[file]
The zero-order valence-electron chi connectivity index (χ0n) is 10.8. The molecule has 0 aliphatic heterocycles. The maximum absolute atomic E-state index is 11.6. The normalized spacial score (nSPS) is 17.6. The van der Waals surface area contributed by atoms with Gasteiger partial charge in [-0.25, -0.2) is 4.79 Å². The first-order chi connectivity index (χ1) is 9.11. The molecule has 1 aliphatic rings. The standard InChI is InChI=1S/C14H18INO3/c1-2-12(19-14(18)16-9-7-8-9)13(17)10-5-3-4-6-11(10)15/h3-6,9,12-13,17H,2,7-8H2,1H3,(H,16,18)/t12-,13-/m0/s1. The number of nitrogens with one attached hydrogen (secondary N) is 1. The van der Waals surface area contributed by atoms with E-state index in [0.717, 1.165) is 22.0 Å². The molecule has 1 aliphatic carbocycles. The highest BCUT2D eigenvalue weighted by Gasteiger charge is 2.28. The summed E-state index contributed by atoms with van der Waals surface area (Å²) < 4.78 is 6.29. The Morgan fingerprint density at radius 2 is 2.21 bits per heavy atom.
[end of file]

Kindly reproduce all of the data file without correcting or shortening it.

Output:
The zero-order valence-electron chi connectivity index (χ0n) is 10.8. The molecule has 0 aliphatic heterocycles. The maximum absolute atomic E-state index is 11.6. The normalized spacial score (nSPS) is 17.6. The van der Waals surface area contributed by atoms with Gasteiger partial charge in [-0.25, -0.2) is 4.79 Å². The first-order chi connectivity index (χ1) is 9.11. The molecule has 1 aliphatic rings. The standard InChI is InChI=1S/C14H18INO3/c1-2-12(19-14(18)16-9-7-8-9)13(17)10-5-3-4-6-11(10)15/h3-6,9,12-13,17H,2,7-8H2,1H3,(H,16,18)/t12-,13-/m0/s1. The number of nitrogens with one attached hydrogen (secondary N) is 1. The van der Waals surface area contributed by atoms with E-state index in [0.717, 1.165) is 22.0 Å². The molecule has 1 aliphatic carbocycles. The highest BCUT2D eigenvalue weighted by Gasteiger charge is 2.28. The summed E-state index contributed by atoms with van der Waals surface area (Å²) < 4.78 is 6.29. The Morgan fingerprint density at radius 2 is 2.21 bits per heavy atom.